Karl Wagner, Venice 01 Painting of the Canals of Venice by the artists of their time, with foot notes. #41


Karl Wagner, (1839 – 1923)


Oil on canvas

20”h, 32-1/4”w.

Private collection

Karl Ludwig Friedrich Wagner , also Carl Wagner (born May 8, 1839 in Karlsruhe , † August 15, 1923 in Dusseldorf ), was a German painter.

From 1854 to 1864 he was a student with Ludwig Des Coudres at the Art Academy Karlsruhe . Later he settled in Dusseldorf, where he was a member of the artist association Malkasten .

He initially painted historical genre scenes in the strict style of the Des Coudres School, then moved after 1870 on scenes from the Franco-German War , including the meeting of Otto von Bismarck with Napoleon III. Bismarck’s negotiations with Adolphe Thiers and Jules Favre , as well as “Kaiser Wilhelm and his paladins,” which were spread by engraving.

He was also known for his port and fishing motifs, besides he made numerous portraits, such as Grand Duke Friedrich I of Baden , the Emperors Wilhelm I and Wilhelm II , Otto von Bismarck and others, with “elegantly representative conception and most painterly through education “.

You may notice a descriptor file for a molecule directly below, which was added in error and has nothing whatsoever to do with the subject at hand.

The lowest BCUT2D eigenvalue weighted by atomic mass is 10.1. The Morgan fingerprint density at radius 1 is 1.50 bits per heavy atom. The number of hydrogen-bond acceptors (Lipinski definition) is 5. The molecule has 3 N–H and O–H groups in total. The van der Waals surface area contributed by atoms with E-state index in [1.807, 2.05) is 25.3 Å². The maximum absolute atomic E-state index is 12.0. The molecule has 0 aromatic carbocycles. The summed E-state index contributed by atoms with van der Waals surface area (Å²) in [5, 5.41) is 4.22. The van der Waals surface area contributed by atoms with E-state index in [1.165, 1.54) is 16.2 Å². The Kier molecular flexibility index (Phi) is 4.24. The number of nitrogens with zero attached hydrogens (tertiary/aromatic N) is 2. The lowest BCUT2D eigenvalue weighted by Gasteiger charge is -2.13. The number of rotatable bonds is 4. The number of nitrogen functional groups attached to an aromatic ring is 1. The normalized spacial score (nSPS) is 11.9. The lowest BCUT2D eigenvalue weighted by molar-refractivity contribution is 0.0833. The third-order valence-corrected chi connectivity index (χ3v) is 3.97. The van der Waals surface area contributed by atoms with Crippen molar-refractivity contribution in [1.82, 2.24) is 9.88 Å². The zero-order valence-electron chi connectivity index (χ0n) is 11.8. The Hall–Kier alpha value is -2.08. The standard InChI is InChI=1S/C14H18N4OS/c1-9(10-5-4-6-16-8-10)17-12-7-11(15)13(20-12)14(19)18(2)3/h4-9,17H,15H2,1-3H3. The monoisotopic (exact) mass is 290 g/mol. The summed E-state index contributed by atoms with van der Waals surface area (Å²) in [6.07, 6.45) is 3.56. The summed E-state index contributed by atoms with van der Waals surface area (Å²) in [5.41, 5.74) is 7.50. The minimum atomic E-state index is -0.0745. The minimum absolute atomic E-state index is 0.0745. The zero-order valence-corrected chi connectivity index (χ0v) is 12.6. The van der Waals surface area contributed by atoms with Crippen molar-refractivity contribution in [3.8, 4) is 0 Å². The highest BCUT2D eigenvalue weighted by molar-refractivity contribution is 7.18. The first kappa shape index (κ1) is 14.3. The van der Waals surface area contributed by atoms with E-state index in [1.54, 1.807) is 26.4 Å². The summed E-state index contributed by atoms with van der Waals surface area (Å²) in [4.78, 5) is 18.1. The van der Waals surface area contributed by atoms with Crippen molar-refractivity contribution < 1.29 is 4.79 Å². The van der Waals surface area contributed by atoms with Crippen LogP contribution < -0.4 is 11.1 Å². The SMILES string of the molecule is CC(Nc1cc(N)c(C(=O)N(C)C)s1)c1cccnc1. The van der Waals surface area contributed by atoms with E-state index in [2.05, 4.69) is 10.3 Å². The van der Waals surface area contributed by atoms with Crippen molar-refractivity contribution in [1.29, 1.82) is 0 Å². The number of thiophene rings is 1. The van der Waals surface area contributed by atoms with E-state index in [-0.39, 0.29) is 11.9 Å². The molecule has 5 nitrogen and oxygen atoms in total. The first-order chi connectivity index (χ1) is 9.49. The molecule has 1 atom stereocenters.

Wagner’s works are shown, among others, in the Nationalgalerie Berlin , the Barmer Hall of Fame in Wuppertal , the Staatliche Kunsthalle Karlsruhe and the Rathaus Stolberg .

He was a member of the Dusseldorf Masonic Lodge To the three allies . More on  Karl Wagner



Please visit my other blogs: Art CollectorMythologyMarine Art, and The Canals of Venice

Images are copyright of their respective owners, assignees or others. Some Images may be subject to copyright

I don’t own any of these images – credit is always given when due unless it is unknown to me. if I post your images without your permission, please tell me.

I do not sell art, art prints, framed posters or reproductions. Ads are shown only to compensate the hosting expenses.

If you enjoyed this post, please share with friends and family.

Thank you for visiting my blog and also for liking its posts and pages.


Author: zaidangallery

I search Art History for Beautiful works that may, or may not, have a secondary or unexpected story to tell. I then write short summaries that grow from my research. Art work is so much more when its secrets are exposed

Leave a Reply

Fill in your details below or click an icon to log in:

WordPress.com Logo

You are commenting using your WordPress.com account. Log Out /  Change )

Google photo

You are commenting using your Google account. Log Out /  Change )

Twitter picture

You are commenting using your Twitter account. Log Out /  Change )

Facebook photo

You are commenting using your Facebook account. Log Out /  Change )

Connecting to %s

This site uses Akismet to reduce spam. Learn how your comment data is processed.